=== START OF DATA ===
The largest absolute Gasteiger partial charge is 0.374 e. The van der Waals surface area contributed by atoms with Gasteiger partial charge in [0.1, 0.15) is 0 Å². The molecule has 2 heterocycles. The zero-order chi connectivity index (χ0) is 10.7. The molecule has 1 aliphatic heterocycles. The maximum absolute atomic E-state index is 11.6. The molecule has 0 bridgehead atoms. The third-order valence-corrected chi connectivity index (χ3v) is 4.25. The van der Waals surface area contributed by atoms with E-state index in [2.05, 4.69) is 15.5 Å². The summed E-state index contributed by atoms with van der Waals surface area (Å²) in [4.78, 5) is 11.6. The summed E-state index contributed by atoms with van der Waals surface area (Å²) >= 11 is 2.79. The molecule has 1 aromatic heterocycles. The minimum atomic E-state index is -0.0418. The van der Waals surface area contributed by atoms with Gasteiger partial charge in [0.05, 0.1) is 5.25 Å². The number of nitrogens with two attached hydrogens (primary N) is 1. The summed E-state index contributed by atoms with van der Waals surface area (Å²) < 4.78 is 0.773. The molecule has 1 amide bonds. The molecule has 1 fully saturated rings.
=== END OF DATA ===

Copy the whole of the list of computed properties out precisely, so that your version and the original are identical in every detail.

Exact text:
The largest absolute Gasteiger partial charge is 0.374 e. The van der Waals surface area contributed by atoms with Gasteiger partial charge in [0.1, 0.15) is 0 Å². The molecule has 2 heterocycles. The zero-order chi connectivity index (χ0) is 10.7. The molecule has 1 aliphatic heterocycles. The maximum absolute atomic E-state index is 11.6. The molecule has 0 bridgehead atoms. The third-order valence-corrected chi connectivity index (χ3v) is 4.25. The van der Waals surface area contributed by atoms with E-state index in [2.05, 4.69) is 15.5 Å². The summed E-state index contributed by atoms with van der Waals surface area (Å²) in [4.78, 5) is 11.6. The summed E-state index contributed by atoms with van der Waals surface area (Å²) >= 11 is 2.79. The molecule has 1 aromatic heterocycles. The minimum atomic E-state index is -0.0418. The van der Waals surface area contributed by atoms with Gasteiger partial charge in [0.05, 0.1) is 5.25 Å². The number of nitrogens with two attached hydrogens (primary N) is 1. The summed E-state index contributed by atoms with van der Waals surface area (Å²) < 4.78 is 0.773. The molecule has 1 amide bonds. The molecule has 1 fully saturated rings.